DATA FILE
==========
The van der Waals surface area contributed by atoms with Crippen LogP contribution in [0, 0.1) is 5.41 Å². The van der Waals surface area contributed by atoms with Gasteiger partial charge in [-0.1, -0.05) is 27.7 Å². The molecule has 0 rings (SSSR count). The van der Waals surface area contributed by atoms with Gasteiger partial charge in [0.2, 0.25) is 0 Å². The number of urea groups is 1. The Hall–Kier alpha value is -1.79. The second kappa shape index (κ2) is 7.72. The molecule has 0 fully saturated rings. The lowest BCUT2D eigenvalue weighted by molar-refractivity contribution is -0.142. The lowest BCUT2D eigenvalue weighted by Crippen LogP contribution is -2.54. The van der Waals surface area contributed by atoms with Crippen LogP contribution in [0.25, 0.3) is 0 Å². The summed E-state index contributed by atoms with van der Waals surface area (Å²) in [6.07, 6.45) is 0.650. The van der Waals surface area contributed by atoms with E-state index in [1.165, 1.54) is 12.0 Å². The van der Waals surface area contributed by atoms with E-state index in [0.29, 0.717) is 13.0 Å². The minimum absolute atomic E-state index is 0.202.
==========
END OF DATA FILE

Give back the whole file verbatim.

The van der Waals surface area contributed by atoms with Crippen LogP contribution in [0, 0.1) is 5.41 Å². The van der Waals surface area contributed by atoms with Gasteiger partial charge in [-0.1, -0.05) is 27.7 Å². The molecule has 0 rings (SSSR count). The van der Waals surface area contributed by atoms with Gasteiger partial charge in [0.2, 0.25) is 0 Å². The number of urea groups is 1. The Hall–Kier alpha value is -1.79. The second kappa shape index (κ2) is 7.72. The molecule has 0 fully saturated rings. The lowest BCUT2D eigenvalue weighted by molar-refractivity contribution is -0.142. The lowest BCUT2D eigenvalue weighted by Crippen LogP contribution is -2.54. The van der Waals surface area contributed by atoms with Crippen LogP contribution in [0.25, 0.3) is 0 Å². The summed E-state index contributed by atoms with van der Waals surface area (Å²) in [6.07, 6.45) is 0.650. The van der Waals surface area contributed by atoms with E-state index in [1.165, 1.54) is 12.0 Å². The van der Waals surface area contributed by atoms with E-state index in [0.29, 0.717) is 13.0 Å². The minimum absolute atomic E-state index is 0.202.